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    24-Jul-2014
EO Data Access
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Index
  Acknowledgements and contact
List of figures and tables
List of tables
 Additional information on the GOMOS measurements
Periods of data unavailabilities
Evolution of the IPF
Glossary
List of abbreviations and acronyms
Product types and structure
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Secondary products
Scintillation and turbulence
Aerosols and PSC
Product validation
NO2 and NO3 measurements
O3 measurements
CAL/VAL activities
Retrieval and processing issues
Assimilation of GOMOS products
Mesosphere
Specific events
GOMOS-related theses
Other technical reports by members of GOMOS SAG, ESL and QWG
Level2 processing
How to
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Access tools
GOMOS products toolbox
EnviView
Data selection
PCD summary in the Level2 products
Obliquity
Star properties
Data availability
Presentation of the GOMOS products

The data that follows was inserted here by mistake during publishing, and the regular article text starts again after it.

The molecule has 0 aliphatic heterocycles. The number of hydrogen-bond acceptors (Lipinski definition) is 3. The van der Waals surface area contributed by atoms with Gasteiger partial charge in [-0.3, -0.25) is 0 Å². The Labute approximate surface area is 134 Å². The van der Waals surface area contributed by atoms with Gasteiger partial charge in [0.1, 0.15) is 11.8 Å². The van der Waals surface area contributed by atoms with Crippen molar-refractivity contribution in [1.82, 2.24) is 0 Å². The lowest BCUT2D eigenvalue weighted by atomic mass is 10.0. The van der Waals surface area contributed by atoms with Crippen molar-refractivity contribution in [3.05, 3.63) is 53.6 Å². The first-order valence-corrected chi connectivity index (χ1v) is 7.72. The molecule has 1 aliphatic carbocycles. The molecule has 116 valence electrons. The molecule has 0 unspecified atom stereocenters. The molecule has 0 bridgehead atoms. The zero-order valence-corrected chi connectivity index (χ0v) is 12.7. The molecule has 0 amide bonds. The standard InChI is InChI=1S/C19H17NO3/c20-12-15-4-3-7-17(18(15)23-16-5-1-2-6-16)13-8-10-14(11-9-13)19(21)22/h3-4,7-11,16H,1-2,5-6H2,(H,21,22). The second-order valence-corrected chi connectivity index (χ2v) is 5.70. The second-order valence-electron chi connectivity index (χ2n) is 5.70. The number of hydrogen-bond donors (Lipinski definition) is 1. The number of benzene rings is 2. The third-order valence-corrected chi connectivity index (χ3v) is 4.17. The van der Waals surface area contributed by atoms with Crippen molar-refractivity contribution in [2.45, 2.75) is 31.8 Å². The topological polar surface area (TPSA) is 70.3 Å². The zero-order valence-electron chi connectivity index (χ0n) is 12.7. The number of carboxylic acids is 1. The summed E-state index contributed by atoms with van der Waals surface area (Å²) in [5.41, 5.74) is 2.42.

Description of the products
Product content
Product structure
Time availability
Data size
Presentation of the instrument and the measurements
Scientific achievements
Validation results
Measurement characteristics
Accuracy
Occultation obliquity
Geographical and time coverage
Star characteristics
Mission planning
Modified mission scenario since August 2005
Instrument description and measurement principle
Calibration phase and monitoring activities
Measurement technique
GOMOS Product Handbook
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1.4 Star characteristics

The list of the 300 brightest stars selected for use by GOMOS measurements is provided in the Appendix B of this document. Over 2003, 177 different stars were used for the occultation measurements.

The star characteristics impact the quality and the accuracy of the measurements and of the retrieved products. The visual magnitude of the star gives an indication of the star brightness. It ranges from -1.44 for the brightest one (Sirius) to 4.5 for the faintest ones. A star is usually considered as being strong if its visual magnitude is lower than 0.8 and as being faint if it is higher than 2. Only stars with a visual magnitude lower than 3.553 are used for the GOMOS measurements.

The spectral type of the star (the shape of its spectrum) is approximated by its effective temperature. It ranges from 2800 K to 39000 K. A star is usually considered as being cold if its effective temperature is lower than 6000 K and as being hot if it is higher than 10000 K.

The signal-to-noise ratio of the measurement depends on both the visual magnitude of the star and its effective temperature.